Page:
If you decide to build something new from the old table, set a time limit. If you have not moved forward with the project in six months, then give yourself permission to let the table go. If you are resistant to having it go in the garbage, consider donating it to a trade school or wood working club where the wood could be re-purposed. You might be able to find someone in a Freecycle or Buy Nothing group that would be happy to have the table and you would know it is going to someone who will appreciate it.

If you decide to let your table go, consider the advice provided by Marie Kondo in her book, The Life Changing Magic of Tidying-Up. Think of the lessons that the table taught you and all of the wonderful experiences you had while you owned it. Thank the table for its devoted service and send it on its way. I held a funeral for a pair of riding boots that I owned for 30 years. I know it sounds crazy, but it helped.

Allow yourself to feel all the feelings. You are human. It is just a “thing” but the memories around the thing are important so do not feel guilty for acknowledging that.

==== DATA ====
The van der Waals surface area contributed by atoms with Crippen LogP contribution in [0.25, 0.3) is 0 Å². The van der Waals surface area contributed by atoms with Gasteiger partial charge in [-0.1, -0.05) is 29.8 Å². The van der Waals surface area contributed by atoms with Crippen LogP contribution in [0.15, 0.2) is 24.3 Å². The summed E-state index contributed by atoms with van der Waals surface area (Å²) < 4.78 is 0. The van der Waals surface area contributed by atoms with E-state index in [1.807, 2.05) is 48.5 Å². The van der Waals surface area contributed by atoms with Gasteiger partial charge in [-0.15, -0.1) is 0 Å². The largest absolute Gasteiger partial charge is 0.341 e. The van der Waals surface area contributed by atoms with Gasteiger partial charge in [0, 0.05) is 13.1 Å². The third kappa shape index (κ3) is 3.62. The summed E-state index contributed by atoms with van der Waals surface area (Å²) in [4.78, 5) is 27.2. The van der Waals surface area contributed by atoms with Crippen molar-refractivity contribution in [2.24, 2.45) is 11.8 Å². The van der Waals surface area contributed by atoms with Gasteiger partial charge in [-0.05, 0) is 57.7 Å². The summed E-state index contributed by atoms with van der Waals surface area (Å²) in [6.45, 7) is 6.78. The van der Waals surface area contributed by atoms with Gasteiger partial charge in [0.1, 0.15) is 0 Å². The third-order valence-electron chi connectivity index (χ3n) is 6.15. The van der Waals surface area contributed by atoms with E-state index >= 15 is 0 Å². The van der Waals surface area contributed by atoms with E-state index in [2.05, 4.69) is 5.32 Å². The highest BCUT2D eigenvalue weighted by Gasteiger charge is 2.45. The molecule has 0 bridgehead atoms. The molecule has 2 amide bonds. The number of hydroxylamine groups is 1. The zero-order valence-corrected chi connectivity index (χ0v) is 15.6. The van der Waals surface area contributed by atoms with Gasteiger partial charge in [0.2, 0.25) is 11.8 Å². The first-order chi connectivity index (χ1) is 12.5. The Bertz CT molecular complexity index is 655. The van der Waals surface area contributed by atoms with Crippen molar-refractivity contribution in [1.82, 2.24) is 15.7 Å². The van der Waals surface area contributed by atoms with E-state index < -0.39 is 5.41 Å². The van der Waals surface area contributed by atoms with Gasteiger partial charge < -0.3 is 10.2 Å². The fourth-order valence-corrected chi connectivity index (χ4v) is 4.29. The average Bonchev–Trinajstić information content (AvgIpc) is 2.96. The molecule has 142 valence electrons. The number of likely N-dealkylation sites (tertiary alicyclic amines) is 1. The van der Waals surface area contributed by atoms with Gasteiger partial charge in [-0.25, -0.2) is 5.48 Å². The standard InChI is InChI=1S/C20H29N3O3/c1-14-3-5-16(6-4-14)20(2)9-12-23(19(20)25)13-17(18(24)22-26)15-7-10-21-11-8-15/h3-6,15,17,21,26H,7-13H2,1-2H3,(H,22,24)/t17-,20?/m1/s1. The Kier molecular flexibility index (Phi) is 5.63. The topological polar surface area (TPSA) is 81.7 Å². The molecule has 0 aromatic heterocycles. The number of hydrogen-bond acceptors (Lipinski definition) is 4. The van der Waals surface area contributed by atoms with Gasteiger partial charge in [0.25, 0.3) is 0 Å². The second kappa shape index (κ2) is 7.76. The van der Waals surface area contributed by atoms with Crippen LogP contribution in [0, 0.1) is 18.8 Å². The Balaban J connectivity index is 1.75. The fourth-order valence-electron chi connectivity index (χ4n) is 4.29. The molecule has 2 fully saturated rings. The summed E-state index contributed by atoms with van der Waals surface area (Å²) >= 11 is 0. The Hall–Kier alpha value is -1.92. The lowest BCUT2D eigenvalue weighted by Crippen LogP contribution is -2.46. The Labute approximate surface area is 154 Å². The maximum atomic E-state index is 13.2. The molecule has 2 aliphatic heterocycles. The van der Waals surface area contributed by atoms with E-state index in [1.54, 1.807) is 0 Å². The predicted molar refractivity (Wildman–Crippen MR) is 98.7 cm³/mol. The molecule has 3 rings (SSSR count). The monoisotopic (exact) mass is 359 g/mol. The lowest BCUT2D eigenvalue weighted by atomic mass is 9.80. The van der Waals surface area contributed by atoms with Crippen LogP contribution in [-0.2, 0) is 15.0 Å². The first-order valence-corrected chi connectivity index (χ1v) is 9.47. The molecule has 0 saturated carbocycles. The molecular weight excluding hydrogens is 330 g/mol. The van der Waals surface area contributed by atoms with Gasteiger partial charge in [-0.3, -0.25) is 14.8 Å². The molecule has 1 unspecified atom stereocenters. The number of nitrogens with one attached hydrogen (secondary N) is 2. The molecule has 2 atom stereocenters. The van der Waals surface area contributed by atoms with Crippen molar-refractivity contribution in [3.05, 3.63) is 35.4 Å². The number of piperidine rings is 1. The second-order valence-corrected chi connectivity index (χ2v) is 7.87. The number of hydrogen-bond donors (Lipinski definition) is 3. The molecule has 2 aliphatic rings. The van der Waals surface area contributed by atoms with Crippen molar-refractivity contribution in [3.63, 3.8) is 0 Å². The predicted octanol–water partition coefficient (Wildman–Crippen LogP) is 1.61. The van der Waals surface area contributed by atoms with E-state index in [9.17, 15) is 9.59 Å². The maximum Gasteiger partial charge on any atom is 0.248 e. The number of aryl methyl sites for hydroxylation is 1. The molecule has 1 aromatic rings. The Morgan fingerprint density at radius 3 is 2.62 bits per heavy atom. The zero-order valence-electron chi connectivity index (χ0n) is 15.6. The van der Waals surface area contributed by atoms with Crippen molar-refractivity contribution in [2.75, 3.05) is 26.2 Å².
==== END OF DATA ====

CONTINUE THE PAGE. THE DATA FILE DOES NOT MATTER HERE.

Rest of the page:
Thanks for your great question Trish. We hope that this post gives you the information you’re looking for.

Do you have a question relating to organizing, home and office projects, productivity, or any problems you think the Unclutterer team could help you solve? To submit your questions to Ask Unclutterer, go to our contact page and type your question in the content field. Please list the subject as “Ask Unclutterer.”

  1. Tolin, David F., et al. “Neural Mechanisms of Decision Making in Hoarding Disorder.” Archives of General Psychiatry, vol. 69, no. 8, 2012, p. 832., doi:10.1001/archgenpsychiatry.2011.1980. https://www.ncbi.nlm.nih.gov/pubmed/22868937
  2. McGonigal, Kelly. “Why It’s Hard to Let Go of Clutter.” Psychology Today, Sussex Publishers, 7 Aug. 2012, psychologytoday.com/ca/blog/the-science-willpower/201208/why-it-s-hard-let-go-clutter.

5 Comments for “Ask Unclutterer: Why is it so hard to let go?”

  1. posted by Lisa on